Tuesday, November 10, 2009

Book reviews: Two books about Chinese places and things

A while ago I was on a roll reading things about China, from Chinese food in the US to Chinese history and culture. Ever since I saw the old Marco Polo TV-series as a young teenager I have been fascinated with this country, and I would love to visit, but now it feels like it might be too late to see the old cultural China and its nature. What we mostly hear about now is about environmental pollution, uncontrolled industrial development, and the lack of human rights and natural conservation. It is sad.

The two books I read a while ago are of very different sorts. The first one, The Fortune Cookie Chronicles - Adventures in the World of Chinese Food by Jennifer 8. Lee (yes, there is the number 8 in there), is a book of mixed feelings and mixed contents. She sets out to find where the fortune cookies come from, a common dessert addition in American-Chinese restaurants but never seen in China. After she figures that out through interviews and some fact digging in California, she switches subjects to the history of take-away food, Chinese restaurant owners, illegal immigration, the best Chinese restaurant in the world, the true origin of General Tso's chicken, etc. The book is well-written, very well researched with many trips over the world, but I just couldn't find it that interesting because it was so scattered in its topics. It felt like she put everything she could in there, like a quilt with too many colors. based on the reviews on Amazon, most people liked it a lot better than I did. But after reading Fuchsia Dunlop's book on Chinese food and culture, I am spoiled, I know.

And now for something completely different. Peter Hessler has written about his years as an English teacher working for the Peace Corps in the remote Chinese town of Fuling along the Yangtze River in a book called River Town: Two years on the Yangtze. This was before Westerners were common in China, and in fact, he was one of only four Western people in the whole town of a hundreds of thousands of people. He writes about the everyday struggles with the Chinese language and culture, how he teaches his students Shakespeare with a Chinese twist, how Communist party bureaucrazy gets in the way sometimes, and vividsly describes the landscapes, rivers, people, and villages he meets. It is a wonderful book, but slightly too long. The writing is great, it is just the long descriptions some of this thoughts that become a bit too long-winding sometimes. The town of Fuling is half drowned now because of the Seven Gorges Dam. They moved the down up along the hills as part of the flooding of the Yangtze River upstream from the Dam. It is sad to read about how many Chinese leave old history behind and is all for progress, progress, progress (=more money, more things, more production). I think this book was the most detailed and honest book I have read so far about China.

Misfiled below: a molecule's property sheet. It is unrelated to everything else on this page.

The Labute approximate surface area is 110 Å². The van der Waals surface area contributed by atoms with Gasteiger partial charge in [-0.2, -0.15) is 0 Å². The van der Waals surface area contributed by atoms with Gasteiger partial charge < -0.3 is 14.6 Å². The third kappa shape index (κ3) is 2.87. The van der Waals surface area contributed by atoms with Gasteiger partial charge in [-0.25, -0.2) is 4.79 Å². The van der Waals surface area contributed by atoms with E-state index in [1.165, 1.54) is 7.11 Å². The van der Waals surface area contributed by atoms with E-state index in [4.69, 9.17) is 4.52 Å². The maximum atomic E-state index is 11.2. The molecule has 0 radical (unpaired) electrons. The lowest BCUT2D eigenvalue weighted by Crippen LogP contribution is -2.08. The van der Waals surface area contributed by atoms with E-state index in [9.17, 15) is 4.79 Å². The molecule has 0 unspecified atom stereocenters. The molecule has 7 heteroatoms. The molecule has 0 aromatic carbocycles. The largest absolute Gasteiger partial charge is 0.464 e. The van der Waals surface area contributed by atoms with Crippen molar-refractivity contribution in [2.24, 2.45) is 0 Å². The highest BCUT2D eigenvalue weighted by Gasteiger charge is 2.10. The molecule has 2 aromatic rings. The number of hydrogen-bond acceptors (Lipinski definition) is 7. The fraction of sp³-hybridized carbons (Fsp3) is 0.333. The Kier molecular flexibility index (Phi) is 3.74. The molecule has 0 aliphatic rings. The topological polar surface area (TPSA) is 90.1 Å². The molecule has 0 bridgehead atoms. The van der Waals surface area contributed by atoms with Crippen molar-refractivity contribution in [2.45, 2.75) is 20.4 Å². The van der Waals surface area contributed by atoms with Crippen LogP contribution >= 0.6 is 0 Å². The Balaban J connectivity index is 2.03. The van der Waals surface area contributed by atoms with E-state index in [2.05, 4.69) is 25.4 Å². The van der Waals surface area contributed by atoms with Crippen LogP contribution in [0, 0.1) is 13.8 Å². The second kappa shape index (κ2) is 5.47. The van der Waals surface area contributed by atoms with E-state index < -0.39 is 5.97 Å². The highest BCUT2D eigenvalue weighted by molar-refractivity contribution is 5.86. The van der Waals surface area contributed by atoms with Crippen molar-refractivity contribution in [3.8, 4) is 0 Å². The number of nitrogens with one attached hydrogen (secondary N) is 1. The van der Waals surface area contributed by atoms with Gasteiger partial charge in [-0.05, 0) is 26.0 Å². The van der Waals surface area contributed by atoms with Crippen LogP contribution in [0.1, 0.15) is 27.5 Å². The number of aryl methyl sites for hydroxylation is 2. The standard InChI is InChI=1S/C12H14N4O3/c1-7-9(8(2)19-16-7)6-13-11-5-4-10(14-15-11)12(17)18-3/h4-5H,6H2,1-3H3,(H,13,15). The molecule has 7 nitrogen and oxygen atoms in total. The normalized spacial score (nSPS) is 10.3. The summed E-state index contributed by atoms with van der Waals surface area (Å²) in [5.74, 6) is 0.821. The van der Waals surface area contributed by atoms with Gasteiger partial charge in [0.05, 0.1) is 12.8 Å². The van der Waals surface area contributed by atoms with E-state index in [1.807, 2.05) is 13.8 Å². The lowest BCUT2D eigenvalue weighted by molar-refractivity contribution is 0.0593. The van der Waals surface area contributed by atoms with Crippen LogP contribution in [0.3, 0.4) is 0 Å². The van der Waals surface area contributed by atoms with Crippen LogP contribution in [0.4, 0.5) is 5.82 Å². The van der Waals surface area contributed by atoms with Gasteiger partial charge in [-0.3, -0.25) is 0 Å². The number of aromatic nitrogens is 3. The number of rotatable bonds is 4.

Next up on my Chinese literature track is Marco Polo's stories I think.


PP said...

though many of your books reviews go by without a comment I do read them all, and appreciate that you take the time to do them. Most of the books I will never read so its good to hear a bit about something I would not have otherwise!

Olle said...

It is certainly not too late to both see and enjoy the Chinese landscape and the historical heritage. China is a very big country but you have to leave the vast urban areas and get a bit off track. Which is quite possible - in contrast to what it was say twenty years ago. Sure - the environment is suffering all over part of the Asian continent but still...

LS said...


That is great to know. I might have the opportunity to visit China in the next couple of years, and I am looking forward to getting a taste of this very different culture.